- Analysis of Matter
- Dr. Peter Della Santina
The Abhidharma is supposed to deal with four ultimate
realities--consciousness (chitta), mental states (chetasika), matter (rupa), and nirvana.
Matter shares with consciousness and mental states the character of being a conditioned
reality, whereas nirvana is an unconditioned reality. In considering the three conditioned
realities, we can simultaneously treat the five aggregates of psycho-physical existence.
This harks back to what we said in Chapter 33 about the relationship
between subject and object, mind and matter. Both these schemes can be reduced to two
elements: the subjective or mental element, and the objective or material element. On the
one hand we have mind and the mental states--consciousness, volition, perception, and
feeling--and on the other hand we have the object--form, or matter.
In the context of the Abhidharma, it is important to remember that
matter is not something separate from consciousness. In fact, mind and matter can be
simply called the subjective and objective forms of experience. We will see more precisely
why this is true when we consider the four essentials of matter (earth, water, fire, and
air) as qualities of matter rather than as the substance of matter. Because Buddhism has a
phenomenological approach to existence, matter is only important insofar as it is an
object of experience that affects our psychological being. Whereas certain other systems
assert a radical and absolute dualism, a dichotomy between mind and body, in Buddhism we
simply have subjective and objective forms of experience.
In the classification and enumeration of matter in the Abhidharma,
matter is divided into twenty-eight elements. The four primary elements, or four
essentials of matter, are simply called earth, water, fire, and air. However, earth might
better be called 'the principle of extension or resistance'; water, 'the principle of
cohesion'; fire, 'the principle of heat'; and air, 'the principle of motion or
oscillation.' These are the four primary building-blocks of matter. From them are derived
the five physical sense organs and their objects.
In this context, as well as in the context of the five aggregates,
matter refers not only to our bodies but also to the physical objects of experience that
belong to the external world. Beyond organs and their objects, matter is also present in
masculinity and femininity, in the heart, or the principle of vitality, and in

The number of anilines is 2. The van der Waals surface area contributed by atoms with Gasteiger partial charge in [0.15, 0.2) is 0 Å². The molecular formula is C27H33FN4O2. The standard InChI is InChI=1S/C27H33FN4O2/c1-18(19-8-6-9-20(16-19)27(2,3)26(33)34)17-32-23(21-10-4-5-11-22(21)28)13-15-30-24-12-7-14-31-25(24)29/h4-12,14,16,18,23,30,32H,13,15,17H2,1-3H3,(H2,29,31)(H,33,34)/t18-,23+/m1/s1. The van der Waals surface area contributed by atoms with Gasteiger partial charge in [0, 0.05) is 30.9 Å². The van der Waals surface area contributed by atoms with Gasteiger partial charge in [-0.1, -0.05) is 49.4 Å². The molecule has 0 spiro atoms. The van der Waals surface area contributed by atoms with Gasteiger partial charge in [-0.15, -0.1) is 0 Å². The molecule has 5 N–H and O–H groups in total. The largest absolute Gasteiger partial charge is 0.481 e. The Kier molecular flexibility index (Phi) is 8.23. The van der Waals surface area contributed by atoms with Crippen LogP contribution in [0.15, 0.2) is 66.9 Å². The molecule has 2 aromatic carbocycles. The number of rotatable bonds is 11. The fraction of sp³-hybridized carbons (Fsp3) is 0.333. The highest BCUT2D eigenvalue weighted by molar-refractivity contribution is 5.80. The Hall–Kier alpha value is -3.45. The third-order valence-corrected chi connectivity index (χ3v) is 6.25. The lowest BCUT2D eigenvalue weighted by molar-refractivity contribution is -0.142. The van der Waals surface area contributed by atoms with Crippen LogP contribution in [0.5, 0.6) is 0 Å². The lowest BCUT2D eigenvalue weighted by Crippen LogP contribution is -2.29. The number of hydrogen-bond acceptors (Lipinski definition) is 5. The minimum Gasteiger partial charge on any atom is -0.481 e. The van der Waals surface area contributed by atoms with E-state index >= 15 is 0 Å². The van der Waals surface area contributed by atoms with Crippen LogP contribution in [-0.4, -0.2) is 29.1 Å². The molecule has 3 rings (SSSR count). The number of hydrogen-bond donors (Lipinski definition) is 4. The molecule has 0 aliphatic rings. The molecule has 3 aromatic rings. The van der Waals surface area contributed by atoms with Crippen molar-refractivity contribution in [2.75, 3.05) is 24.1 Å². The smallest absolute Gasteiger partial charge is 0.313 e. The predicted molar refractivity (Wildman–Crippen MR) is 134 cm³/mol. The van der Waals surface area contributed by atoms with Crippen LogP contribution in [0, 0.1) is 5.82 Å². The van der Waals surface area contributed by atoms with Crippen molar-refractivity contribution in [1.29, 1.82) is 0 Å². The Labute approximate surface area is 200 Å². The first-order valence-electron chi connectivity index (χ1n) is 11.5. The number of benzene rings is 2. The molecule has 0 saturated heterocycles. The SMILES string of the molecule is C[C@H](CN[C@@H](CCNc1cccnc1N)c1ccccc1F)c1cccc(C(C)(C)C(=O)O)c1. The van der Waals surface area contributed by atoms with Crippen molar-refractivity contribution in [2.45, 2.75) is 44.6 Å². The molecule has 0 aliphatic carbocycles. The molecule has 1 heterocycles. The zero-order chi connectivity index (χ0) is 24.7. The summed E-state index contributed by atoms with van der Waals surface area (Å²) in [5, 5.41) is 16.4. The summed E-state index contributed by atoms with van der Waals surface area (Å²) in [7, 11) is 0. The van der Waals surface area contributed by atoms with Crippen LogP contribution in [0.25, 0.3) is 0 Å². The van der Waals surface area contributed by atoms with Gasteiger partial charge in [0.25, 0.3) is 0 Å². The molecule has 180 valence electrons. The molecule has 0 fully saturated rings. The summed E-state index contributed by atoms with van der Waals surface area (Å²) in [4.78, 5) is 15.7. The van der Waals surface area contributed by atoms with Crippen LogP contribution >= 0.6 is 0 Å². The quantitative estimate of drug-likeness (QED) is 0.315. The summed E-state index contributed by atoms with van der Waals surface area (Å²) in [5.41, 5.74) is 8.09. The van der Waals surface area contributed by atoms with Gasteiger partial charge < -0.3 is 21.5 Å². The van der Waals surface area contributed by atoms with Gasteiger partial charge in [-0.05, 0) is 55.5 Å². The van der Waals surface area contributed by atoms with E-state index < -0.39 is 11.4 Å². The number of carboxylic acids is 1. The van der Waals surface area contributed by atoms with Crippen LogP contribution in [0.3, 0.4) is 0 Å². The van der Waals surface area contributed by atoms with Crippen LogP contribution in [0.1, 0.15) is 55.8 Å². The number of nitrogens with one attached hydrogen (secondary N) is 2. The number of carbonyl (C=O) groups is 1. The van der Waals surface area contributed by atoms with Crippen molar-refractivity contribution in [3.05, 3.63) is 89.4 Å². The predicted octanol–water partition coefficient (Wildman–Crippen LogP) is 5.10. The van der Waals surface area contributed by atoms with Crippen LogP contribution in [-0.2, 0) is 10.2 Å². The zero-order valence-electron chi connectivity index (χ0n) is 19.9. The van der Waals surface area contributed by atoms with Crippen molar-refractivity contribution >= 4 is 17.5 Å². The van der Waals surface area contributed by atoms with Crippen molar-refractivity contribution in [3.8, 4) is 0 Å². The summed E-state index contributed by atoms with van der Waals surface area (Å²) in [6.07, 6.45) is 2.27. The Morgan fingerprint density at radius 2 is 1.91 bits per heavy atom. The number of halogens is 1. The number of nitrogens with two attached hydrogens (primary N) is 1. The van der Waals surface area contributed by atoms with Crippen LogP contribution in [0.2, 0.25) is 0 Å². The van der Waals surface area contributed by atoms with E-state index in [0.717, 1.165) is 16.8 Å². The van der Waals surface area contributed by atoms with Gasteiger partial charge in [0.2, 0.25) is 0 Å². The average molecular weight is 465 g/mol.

nourishment. There are also six further elements of matter, which are: the principle of
limitation or space, the two principles of communication (bodily communication and verbal
communication), lightness, softness and adaptability. Finally, there are four elements
that are termed 'characteristics': production, duration, destruction, and impermanence.
There are thus twenty-eight components of matter or, to be more
precise, of material experience, in all: the four essentials, the five sense organs and
their corresponding objects, the two dimensions of sexuality, vitality, nourishment,
space, the two forms of communication, lightness, softness and adaptability and the four
characteristics. Let us look more closely at the four essentials in terms of their reality
as sensory qualities. It is important to remember that when we speak of the four primary
elements of matter, we are concerned not with earth, water, fire, and air in themselves
but with the sensory qualities of these elements--the qualities that we can feel and that
give rise to the experience of matter. Thus we are concerned with sensory qualities like
hardness and softness, which belong to the principle of extension, and warmth and cold,
which belong to the principle of heat. We are not dealing with essences. Rather, we are
dealing with qualities that are experienced.
This means, in turn, that we are dealing with a purely phenomenological
treatment of matter, in which sensory qualities function as the definitive characteristics
of matter. It is the sensory qualities that constitute ultimate realities. In other words,
it is neither the table nor my body, but the sensory qualities of hardness and softness
that belong to both the table and my body, that give rise to the experience of matter. In
this context, the objects of my experience (such as the table and my body) are
conventional realities, whereas the sensory qualities of hardness, softness, and so forth
that give rise to the experience of matter are ultimate realities.
This is what is called in philosophy a 'modal view,' a view that
concentrates on the qualities of experience rather than on the essence of experience. To
seek the essence of matter is to enter the world of speculation, to go beyond our
empirical experience; to deal with the qualities of matter is to confine ourselves to
phenomena, to experience. It is interesting to note that this modal view of matter is